Category Archives: Learning

Teaching Is Learning

Plans are nothing. Planning is everything.

– Dwight D. Eisenhower

Over the past several years, we have been in a period of significant educational shifts in British Columbia. We now have a redesigned curriculum that consists of four major components: Core Competencies, Big Ideas, Curricular Competencies, and Content. This is a move away from the traditional “checklist” style curriculum in favour of a more flexible format that allows opportunities for student choice and voice while maintaining learning standards across the province. You can read more about BC’s redesigned curriculum here.

I had the privilege this past week to work with Genevieve McMahon, as we were asked to give a planning seminar to all elementary Teacher Candidates in the B.Ed. program.  Anyone who knows me knows that I always say planning is a personal process and that no two teachers plan exactly the same way. I believe this is true. However, it’s also fun to work with someone from afar and try to mash your brains together to come up with something cohesive that presents a united front about a particular topic. That is exactly what Gen and I tried to do when it comes to planning. We tried to convey the message that teachers should always plan with the end in mind. This message is simple, yet it’s so easy to lose sight of our intention as teachers. With all the chaos that comes with the classroom environment, we often get bogged down in the details; but if we can maintain our focus – our intentions – everything falls into place. Kids learn.

All this to say that I think it’s important to take the time once in awhile to reflect on what’s really important to us; what we believe in. I know that organizing this seminar provided me with an opportunity to reflect on what works well in my own planning process but also what I can improve upon. Sometimes when we are forced to simplify and communicate our message to others, it provides us with the prompt that we need to reflect on ourselves. Teaching is sometimes the best way to learn.

If you’re interested in what Gen and I shared with Teacher Candidates, you can find our slides below.

Planning Seminar – Sept. 28, 2017

 

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A New Chapter

This past spring, I made the decision to leave the classroom and try something new. I accepted a new role working with Teacher Candidates in the B.Ed. program at the University of British Columbia. While I will continue teaching Intro to Teaching and Learning Core French as I’ve done for the past couple of years, I am also be coordinating the Social Emotional Learning cohort. This means I am responsible for teaching Inquiry courses, embedding the theme of SEL into our cohort throughout the year, and acting as Faculty Advisor for a group of Teacher Candidates.

When I made this decision, I felt nothing but excitement. What an awesome new challenge! However, while saying my goodbyes in June, I started to second guess myself. By the time summer was in full swing, I was sure I had made a mistake… What was I thinking? I love my kids! Knowing that I wouldn’t return to my school or to any classroom in September made me very emotional.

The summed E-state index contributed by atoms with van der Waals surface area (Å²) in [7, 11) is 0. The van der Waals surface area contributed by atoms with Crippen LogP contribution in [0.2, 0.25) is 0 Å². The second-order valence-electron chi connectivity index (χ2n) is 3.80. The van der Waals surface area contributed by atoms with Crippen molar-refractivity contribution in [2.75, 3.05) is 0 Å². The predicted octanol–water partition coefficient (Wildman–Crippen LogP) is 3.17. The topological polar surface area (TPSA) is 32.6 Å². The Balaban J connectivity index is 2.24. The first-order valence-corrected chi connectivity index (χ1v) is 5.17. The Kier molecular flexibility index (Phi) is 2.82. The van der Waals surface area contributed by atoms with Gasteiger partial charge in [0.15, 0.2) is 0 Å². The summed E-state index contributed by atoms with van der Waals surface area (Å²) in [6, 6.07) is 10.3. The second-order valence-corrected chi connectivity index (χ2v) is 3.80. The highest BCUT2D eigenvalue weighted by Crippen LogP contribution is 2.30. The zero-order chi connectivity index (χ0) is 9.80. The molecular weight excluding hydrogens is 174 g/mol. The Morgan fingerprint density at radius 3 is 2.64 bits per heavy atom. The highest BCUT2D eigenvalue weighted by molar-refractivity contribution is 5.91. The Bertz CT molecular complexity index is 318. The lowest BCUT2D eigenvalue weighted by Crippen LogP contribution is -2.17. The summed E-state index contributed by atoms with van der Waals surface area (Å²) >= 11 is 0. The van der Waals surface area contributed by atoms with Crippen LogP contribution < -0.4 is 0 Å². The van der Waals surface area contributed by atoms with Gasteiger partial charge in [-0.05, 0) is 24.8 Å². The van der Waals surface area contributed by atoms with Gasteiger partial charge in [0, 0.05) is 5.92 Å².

Most of us enter the teaching profession because we want to make a difference in the lives of kids and I was no different. Those pre-teen years in particular come with a lot of angst, social awkwardness, and sarcasm that I secretly love. Those years are when I felt most disconnected from adults in my own life, so I’ve always wanted to help those who are looking for a positive role model and a bit of empathy while maintaining the facade of nonchalance and grown-up-ness. Little people in big bodies who just need to know they are loved…

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However, having met my group of Teacher Candidates this week, I am feeling much more optimistic. They are a wonderful group of people who, like all of us, are in this to make a difference in the lives of kids. Their hearts are in it and they are authentic, intelligent, compassionate people. I already feel like I am getting to know many of them and I haven’t even had to give up my addiction to bad jokes and sarcasm!

I can tell that it will be a fantastic year of learning and I know they will all make a difference in the lives of kids. I can see the potential for far reaching impact in this new role and that is exciting. I can also see that I am going to learn so much from them. But most of all, I can now see that although I may not have a physical classroom this year, I have met my new “kids.” And I couldn’t be more excited to see where this new adventure takes me…

It’s the Little Things

Over the past couple of years, I have often questioned my abilities as a teacher. I have had a lot of rough days and a few occasions where I wondered if I could ever do enough. I think we all end up in this place once in awhile because it is truly a job that never ends and could always be done better. However, I have also been trying to focus more on the little things that bring us joy as educators. There are, of course, many moments related to academic learning that are super special, but it’s not these moments that I find most meaningful and it’s not these moments that keep me in this profession. It’s those little things that are about relationships that really get to me…

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  1. That smile from that kid who just needed someone to talk to at recess.
  2. “Can I give you a hug, Ms. B?”
  3. The moment a child finally opens up to you.
  4. An email from a parent thanking you for your understanding.
  5. That kid who comes to ask you about anxiety after a lesson on mental health.
  6. The student who feels safe enough to share that their grandfather passed away during morning meeting.
  7. “I know you get it, Ms. B. You understand.”
  8. Watching a child develop a new friendship.
  9. Parents who let you know that their child is happy to come to school.
  10. Returning after an absence to: “We missed you!”

There are a million moments that we could reflect upon because we truly do make a difference in the lives of kids. They matter. We matter. Relationships matter.

When we’re feeling down, we need to remember that it’s the little things that matter the most.

2017: A Year of Intention

Last year, I couldn’t choose just one word for the year, so I chose 3 words that would guide me to be my best self: Balance, Strength, and Relationships. I cannot say that it went smoothly… In fact, with some long awaited consistency in my vie quotidienne, it seems I finally had time to delve deep into my personal struggles. Rather than a year full of balance, it felt like a year full of self doubt, overwhelm, and frustration. Side note: I’m sure this is only in part due to my inability to choose a single word…